Thoughts on the conference itself
The ARF AxS (or AM) conference series has been fighting a battle to maintain relevance over the past few years. Perhaps most notably, its usual dates are now used by both the TV of Tomorrow conference in San Francisco and the VideoNuze Online Ad Summit, siphoning off potential speakers from important digital media firms. Even among the core group of past AM participants (media companies built around TV networks), it seems attendance is down. Media consolidation doesn’t help, and neither do changes in budget or leadership priorities, but…
I often joke about seeing the “same cast of characters” at ARF conferences over the 20+ years I’ve been going to them, but perhaps it’s not so funny. I am a firm believer in the ARF and its mission, but I’m sure the ARF can appear to younger people as a crotchety old uncle trying to enforce dedication to methodological rigor and quality established by the generation of researchers who came up to lead the industry in the 1960s and 1970s. Not that rigor and quality are bad things, but I’m sure it sounds preachy at times, especially to younger industry members who are in companies founded on disruption.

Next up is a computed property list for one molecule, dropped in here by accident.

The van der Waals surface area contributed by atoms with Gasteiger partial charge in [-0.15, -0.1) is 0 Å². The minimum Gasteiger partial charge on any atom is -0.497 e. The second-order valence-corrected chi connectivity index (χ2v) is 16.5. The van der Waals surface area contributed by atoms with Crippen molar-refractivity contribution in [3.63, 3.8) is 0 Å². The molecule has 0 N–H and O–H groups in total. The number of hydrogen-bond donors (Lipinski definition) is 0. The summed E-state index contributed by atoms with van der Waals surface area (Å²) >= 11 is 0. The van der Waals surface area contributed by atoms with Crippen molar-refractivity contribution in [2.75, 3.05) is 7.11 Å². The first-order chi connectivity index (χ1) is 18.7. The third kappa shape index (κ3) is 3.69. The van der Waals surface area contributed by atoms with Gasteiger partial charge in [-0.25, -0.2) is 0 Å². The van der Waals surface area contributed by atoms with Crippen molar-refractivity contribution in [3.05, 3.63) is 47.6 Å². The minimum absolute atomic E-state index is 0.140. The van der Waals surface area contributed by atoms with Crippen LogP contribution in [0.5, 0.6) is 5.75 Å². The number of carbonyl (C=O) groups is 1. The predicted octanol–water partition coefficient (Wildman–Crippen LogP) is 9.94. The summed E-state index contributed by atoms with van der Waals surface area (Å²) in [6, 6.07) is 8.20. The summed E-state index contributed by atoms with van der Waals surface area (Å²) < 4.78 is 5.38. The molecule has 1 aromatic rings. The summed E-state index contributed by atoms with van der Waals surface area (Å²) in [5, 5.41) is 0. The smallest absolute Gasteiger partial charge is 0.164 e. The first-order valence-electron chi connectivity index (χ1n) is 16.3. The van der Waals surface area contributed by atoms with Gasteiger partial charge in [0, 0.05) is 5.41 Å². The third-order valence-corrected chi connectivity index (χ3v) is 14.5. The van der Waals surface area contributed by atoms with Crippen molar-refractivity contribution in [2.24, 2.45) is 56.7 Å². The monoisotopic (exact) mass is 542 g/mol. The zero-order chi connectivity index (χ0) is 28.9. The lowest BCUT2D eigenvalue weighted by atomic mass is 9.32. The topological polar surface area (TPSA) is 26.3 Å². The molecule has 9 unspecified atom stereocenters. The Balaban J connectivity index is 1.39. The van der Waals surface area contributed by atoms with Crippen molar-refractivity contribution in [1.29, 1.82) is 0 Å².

The ARF has made strides in recent years in outreach to younger generations of researchers (Young Pros, for example). Under new leadership, it has refocused its overall efforts in the past year to be more relevant. And I’m sure the ARF tries to get its digital members to participate in AxS.
I Love You ARF, But…
But judging by AxS, the ARF still has a way to go to reflect the diversity in our industry – not only by demographics but also in types of firms that show up for its conferences. If it continues to be mostly older white guys talking about television-centric topics (I’m guilty on all counts, by the way), AxS will continue to lose ground to competitive conferences in the near term — and the ARF its relevance to the next generation of advertising researchers in the long term.
David Tice is the principal of TiceVision LLC, a media research consultancy.